Last week marked the launch of a unique partnership between the Busch School of Business and Economics and the Boston-based Initiative for a Competitive Inner City (ICIC), as the owners of 125 D.C.-based small businesses gathered to network; learn from experts about strategy, leadership, marketing, and finance; and participate in coaching sessions.
It was the beginning of a four-year commitment on the part of Catholic University to ICIC’s flagship program, Inner City Capital Connections (ICCC), whose alumni have created more than 12,000 jobs since its inception in 2005.
The ICCC program represents an opportunity not only for the participating businesses but also for the communities in which they are located, some of them within shouting distance of Catholic University’s campus, in areas hard hit by the Great Recession and years of urban blight. The nation’s capital is the 10th city participating in the program this year, and its initial cohort of small businesses is the largest in the program’s history.
Referencing Pope Francis, who has called business a “noble vocation,” University President John Garvey welcomed the crowd of eager entrepreneurs on Sept. 20, saying, “It is my hope that The Catholic University of America, working with local small businesses, can have an impact in our community while continuing to educate our students to be the kinds of leaders who will do the same. Our partnership in these ventures helps everyone prosper.”
A host of speakers and coaches with years of business expertise shared their experience with the assembled crowd, kicked off by Michael E. Porter, Harvard Business School’s Bishop William Lawrence University Professor who founded ICIC in 1994. Known as the “guru” of business strategy, his session was highly anticipated and did not disappoint, both for wisdom and humor (his digression on the superiority of canned soda over bottled had the crowd rolling).
“Nothing good happens without you being successful,” he exhorted the audience, lamenting that opportunities to create sustainable jobs and prosperity “have not been spread evenly in our country or communities.”
And that is the central premise behind ICIC, which brings together private sector investors and small businesses to create jobs and wealth in inner cities across the country. Through its ICCC program, entrepreneurs have raised more than $1.4 billion in capital for their enterprises. The 125 D.C. participating businesses are from 12 different industries, about 70% minority owned and 40% women owned, with an average of 20 full-time employees and $3 million in annual revenues.
The ICCC program typically lasts three to six months and includes an executive education seminar (the Sept. 20 kickoff on Catholic University’s campus), education webinars, individual coaching, and a culminating national capital matching conference in New York City, where participants can make a funding pitch to capital providers and get feedback on their presentation and business model.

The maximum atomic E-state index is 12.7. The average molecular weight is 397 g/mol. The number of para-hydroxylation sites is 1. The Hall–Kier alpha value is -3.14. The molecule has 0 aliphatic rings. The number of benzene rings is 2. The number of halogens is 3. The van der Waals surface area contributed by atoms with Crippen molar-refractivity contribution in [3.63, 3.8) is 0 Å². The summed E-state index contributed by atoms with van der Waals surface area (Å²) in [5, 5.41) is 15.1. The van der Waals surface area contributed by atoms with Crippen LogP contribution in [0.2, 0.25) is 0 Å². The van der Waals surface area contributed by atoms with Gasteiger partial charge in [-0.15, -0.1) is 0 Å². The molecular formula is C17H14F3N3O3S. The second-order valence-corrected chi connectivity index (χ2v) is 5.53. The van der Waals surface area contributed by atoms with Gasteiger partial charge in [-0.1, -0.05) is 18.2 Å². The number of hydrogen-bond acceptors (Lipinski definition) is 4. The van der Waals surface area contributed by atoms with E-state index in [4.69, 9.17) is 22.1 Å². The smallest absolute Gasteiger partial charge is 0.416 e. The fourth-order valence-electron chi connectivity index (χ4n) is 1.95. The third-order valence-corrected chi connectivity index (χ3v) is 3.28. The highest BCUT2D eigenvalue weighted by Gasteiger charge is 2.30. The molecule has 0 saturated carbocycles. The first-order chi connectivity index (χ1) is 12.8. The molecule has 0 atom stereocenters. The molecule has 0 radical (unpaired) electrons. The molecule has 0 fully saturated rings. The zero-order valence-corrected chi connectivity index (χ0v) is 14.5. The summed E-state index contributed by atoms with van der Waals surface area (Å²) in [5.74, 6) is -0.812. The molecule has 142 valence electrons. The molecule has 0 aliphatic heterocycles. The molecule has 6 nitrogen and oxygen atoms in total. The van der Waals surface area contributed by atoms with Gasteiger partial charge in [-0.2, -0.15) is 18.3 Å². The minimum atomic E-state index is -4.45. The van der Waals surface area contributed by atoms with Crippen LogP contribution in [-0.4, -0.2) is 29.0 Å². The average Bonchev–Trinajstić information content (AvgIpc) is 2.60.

The partnership with the University — the first time ICCC has teamed with a college or business school — will extend into next spring and summer with additional workshops and networking events for the business owners, as well as participation by five senior business students who will take a yearlong seminar in which they spend the fall learning about ways to facilitate small business growth before apprenticing with some of the D.C. participants in the spring.
“Obviously, we’re in the business of educating and shaping the next generation of leaders,” said Robert Keith, co-founder of the Ciocca Center for Principled Entrepreneurship at the business school, and the architect of the expanded ICCC program at Catholic University. “We believe if the program extends into spring and summer, the business owners would get additional value. And if we could integrate students into it, they would get a benefit as well. And, quite honestly, the community would win, too.”
It’s this obligation to assist the community that is one of the core principles of the program — what Steve Grossman, ICIC’s chief executive officer, calls “inclusive prosperity.” He explained why it dovetails so well with Catholic University’s mission.
“It’s been a constant theme: turning moral leadership into positive action. The notion that business can be a force for good, and the requirement and the obligation for students at Catholic University to engage with the community,” said Grossman. “That’s what the Judeo Christian tradition is all about, and much of this has been reinforced over and over again by the Pope.”
Quoting Isaiah 58, he said these students and businesses could be “restorers of the breach” in our society, helping to create more opportunity for all. “What better business school than Busch and Catholic [University] to create and lead an initiative in a major city that is going to revitalize and create sustainable economic development?”
For more information about ICCC, visit http://icic.org/inner-city-capital-connections/